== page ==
The ’80s are apparently back in style with a lot of nostalgia-capitalizing ventures are bringing them back with a glamorous vengeance. With that said, it’s about time we do a different kind of excursion into the 80s. Many associate that decade only with a few major rock bands and legendary singers or neon colors and ridiculous hair-styles. However, the ’80s were also a time when major technological progress was achieved and few software pioneers laid the foundation for the hyper digital world we live in today. Let’s take a look at ten of them, presented in no particular order. Since all of them are so great, making a top out of their contributions would be not only difficult but also kind of inappropriate.
1. Peter Norton
This guy is best known for the ground-breaking anti-virus, named after him. After a while, he sold it to Symantec, but all of us pre-millennial people have definitely heard of them back in the day. Current computer security systems still owe this guy a lot.
2. Chuck Geshke and John Warnok
We live in the world of Adobe reader and Photoshop (which is sometimes done hilariously wrong), but few of us know that these two guys founded Adobe Systems in 1982. They released the now ubiquitous Photoshop in 1989. This photo is taken in 1988, a year before.
3. Mitch Kapor
He founded Lotus Software together with Jonathan Sachs in 1982, but it was Kapor who designed the Lotus 1-2-3, the spreadsheet program that made Lotus a software leader.
4. Scott Cook and Tom Proulx
These two guys are to thank for how quickly the financial world moves today. Their company, Intuit, founded in California in 1983, rose to fame following the release of the Quicken program for personal finance. Later, the company also released its accounting software, QuickBooks, which further revolutionized the digital finances.
5. Michael Cowpland
He launched Cowpland Research Laboratory, which would later be shortened to Corel, in 1985. Four years later, he introduced the still famous CorelDraw that trained generation of digital editing professionals.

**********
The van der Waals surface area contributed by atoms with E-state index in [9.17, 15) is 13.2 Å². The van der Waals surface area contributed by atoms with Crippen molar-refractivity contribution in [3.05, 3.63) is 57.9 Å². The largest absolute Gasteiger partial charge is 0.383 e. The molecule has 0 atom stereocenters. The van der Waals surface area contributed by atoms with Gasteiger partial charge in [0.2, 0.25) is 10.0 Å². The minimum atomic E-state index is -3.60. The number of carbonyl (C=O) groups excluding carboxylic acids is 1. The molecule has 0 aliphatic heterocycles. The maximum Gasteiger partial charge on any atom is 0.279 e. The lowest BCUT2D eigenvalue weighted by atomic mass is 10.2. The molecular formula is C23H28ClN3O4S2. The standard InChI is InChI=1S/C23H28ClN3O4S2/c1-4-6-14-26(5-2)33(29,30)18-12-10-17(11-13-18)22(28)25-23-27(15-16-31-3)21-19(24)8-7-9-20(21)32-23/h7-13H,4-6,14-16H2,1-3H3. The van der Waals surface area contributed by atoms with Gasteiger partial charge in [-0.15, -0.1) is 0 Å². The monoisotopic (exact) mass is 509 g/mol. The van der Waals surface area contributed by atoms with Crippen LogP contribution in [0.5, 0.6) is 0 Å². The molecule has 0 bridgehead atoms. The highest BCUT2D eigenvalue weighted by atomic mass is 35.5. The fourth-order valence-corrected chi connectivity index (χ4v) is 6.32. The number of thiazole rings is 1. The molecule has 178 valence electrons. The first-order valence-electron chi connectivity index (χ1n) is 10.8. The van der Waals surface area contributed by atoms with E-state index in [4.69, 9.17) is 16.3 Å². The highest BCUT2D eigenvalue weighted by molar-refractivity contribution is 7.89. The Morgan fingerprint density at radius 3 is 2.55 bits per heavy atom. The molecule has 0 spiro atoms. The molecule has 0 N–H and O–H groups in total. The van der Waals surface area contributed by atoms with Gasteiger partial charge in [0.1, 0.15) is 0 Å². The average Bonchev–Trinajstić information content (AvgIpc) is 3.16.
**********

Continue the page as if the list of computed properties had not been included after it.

6. John McAfee
Probably not how you would imagine a computer geek to look, John McAfee is known for his turbulent life-style and trouble with the law, but his name also stands behind McAfee and Associates, another anti-virus giant founded in the 80s.
7. John Walker (with early employees)
This guy founded the company Autodesk in 1982 and helped author its most well-known product, the AutoCAD software (CAD stands for computer-aided design). This software is still intensively used, especially within the engineering and architecture community, but not only.
8. Bill Warner
He founded Avid in 1987, and the company is still famous for its video production possibilities and its editing software. He’s an MIT graduate and he modestly credits his start in technology to a farmer, John Beall, who made him start using chips in his prototypes.
9. Ed Iacobucci
Iacobucci was a former IBM developer who co-founded Citrix in 1989. His untimely demise caused by cancer (in 2013) put an end to what was still a path of promising creativity and potential.
10. Ray Noorda
Another software pioneer that met an early death, which left the computer world poorer in potential, Ray Noorda was the co-founder of Novell, the developer of NetWare. He died in 2006 of some Alzheimer-related complications, but his contributions changed the face of today’s digital world.
What’s truly admirable about these software pioneers of the 80s isn’t just their creativity and innovation, but also the fact that being a computer geek was less of a desirable endeavor in those days than it is now. Somehow, this gives passionate people from back then even more of a passionate aura and extra credit points, in my book.